Last night was magical as we headed to the North Shore again to meet the White-Tzengs. It was a familiar location, but the photo session was by no means ordinary. This family brought its own wonderful “mojo”. Everyone from the little nine month-old to the grandparents lit up, as they were just themselves and comfortable in front of the camera. Lots more pictures to come! Oh, and you have GOT to see Mom and Dad getting doused, as a big wave hit the pile of rocks that was behind them! Stay tuned! (Can you “picture” yourself in front of my camera on the North Shore? Hope so!)
Author Archive | Bob The Camera Man
You see, I’m a professional portrait photographer in Oahu, Hawaii and I shoot portraits, including sunset portraits all the time. At first I didn’t know exactly how to answer that “what types of portraits should I get?” question. You see, what portrait you should get depends on who you are. Do you like goofy pictures; beautiful, well laid-out and composed pictures; couples pictures; whole family pictures? In a sense, there is no right answer.
I’ll share my experience and recommendations with you here. I’ve found most people enjoy these 10 portraits:
- Whole Family Portraits
- Whole Family Close-up Portraits
- Siblings Family Portraits
- Scenic Take-Aways
- Romantic Portraits
- Romantic Newlywed and Anniversary Portraits
- Emotion-filled Portraits
- Detailed Closeups
- Children and Adults Being Goofy
- Action Shots
1. Whole Family Portraits
Normally I just let the families organize themselves. The are some exceptions, such as when the ground has a slope. In the case of sloping ground, I usually have the tallest family mebers on lower ground, shortest on higher ground. One example of this is when the family is standing on the sand on the shoreline, and I am shooting down the shoreline. In this case, I would have the taller family members nearest to the water (if not in it). Another thing to watch out for are family members that aren’t showing their faces well for the camera. Whether this is conscious or subconscious, it doesn’t look good to have half of a face in the group family portrait. Find a way to have all of the faces fully exposed.
2. Whole Family Close-up Portraits
Here is where your zoom lens really shines. Get a nice close-up of the family. I have found that the best way to achieve this pose well is by having the family lean on or hold one another; basically, everyone should be connected. Experiment with the direction of the eyes or with varied expressions/moods. When one or two or all are looking off into the distance in different directions, it can add an interesting dimension to the portrait. (Note: when the family is all looking into basically the same direction, it is then better to have them all looking at exactly the same point. This will have a unifying effect.) Another thing to consider is mood. Varied moods can add intrigue. Alternatively, you may want to have the whole family in the same mood, as in a group tickle shot.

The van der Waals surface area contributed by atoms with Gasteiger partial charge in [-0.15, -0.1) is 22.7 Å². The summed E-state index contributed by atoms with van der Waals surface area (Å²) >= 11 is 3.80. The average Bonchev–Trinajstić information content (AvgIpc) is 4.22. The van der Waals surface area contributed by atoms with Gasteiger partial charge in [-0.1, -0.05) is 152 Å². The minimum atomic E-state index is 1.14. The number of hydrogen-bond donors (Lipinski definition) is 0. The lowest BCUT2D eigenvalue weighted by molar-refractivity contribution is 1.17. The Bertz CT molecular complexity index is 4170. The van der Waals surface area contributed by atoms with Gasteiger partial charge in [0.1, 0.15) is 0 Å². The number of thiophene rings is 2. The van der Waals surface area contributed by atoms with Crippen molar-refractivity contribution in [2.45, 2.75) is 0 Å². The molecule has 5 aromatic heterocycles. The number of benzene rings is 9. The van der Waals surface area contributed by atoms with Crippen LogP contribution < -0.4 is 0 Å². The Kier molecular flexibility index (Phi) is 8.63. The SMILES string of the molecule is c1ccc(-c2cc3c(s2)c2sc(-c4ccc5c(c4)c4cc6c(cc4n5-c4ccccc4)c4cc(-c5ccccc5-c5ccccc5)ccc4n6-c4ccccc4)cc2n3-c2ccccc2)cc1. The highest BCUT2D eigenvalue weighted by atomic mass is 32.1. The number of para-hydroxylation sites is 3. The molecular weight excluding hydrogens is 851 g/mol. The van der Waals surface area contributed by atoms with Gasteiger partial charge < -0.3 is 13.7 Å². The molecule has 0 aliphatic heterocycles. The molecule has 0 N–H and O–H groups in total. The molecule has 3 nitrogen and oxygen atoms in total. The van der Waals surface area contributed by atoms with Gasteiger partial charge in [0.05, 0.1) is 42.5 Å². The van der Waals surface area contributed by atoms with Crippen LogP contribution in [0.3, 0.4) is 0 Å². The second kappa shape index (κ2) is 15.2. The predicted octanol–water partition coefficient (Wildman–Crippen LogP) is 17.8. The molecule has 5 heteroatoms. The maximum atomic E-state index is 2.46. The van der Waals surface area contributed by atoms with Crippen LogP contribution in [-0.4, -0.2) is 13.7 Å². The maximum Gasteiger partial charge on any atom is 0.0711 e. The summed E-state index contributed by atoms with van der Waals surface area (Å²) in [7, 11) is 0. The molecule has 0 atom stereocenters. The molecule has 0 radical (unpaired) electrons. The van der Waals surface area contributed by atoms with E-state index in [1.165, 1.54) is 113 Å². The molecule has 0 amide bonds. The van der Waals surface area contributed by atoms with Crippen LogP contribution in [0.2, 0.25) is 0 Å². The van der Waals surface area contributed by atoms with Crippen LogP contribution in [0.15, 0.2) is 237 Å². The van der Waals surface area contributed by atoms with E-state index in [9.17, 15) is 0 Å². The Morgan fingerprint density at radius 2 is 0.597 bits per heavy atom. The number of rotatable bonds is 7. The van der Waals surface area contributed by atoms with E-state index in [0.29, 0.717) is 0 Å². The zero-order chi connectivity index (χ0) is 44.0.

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3. Siblings Family Portraits
4. Scenic Take-Aways
5. Romantic Portraits
6. Romantic Newlywed and Anniversary Portraits
7. Emotion-Filled Portraits
8. Detailed Closeups
9. Children and Adults Being Goofy
10. Action Shots
Through my ten plus years in portrait photography in Oahu I’ve found these portraits mean the most to my clients and are the best at capturing precious memories. Before you hire any photographer you should work through this list and find out what’s most important to you and communicate that with your photographer. Something to the effect of, “the pictures that would mean the most to me are… could we get some like that?” is a great way to open a productive dialog with your photographer. You can make this process easier by looking at your photographer’s portfolio to see what he normally shoots. If he shoots the types of images you like best, it’s probably going to be a very good fit and you should move forward with the photo shoot.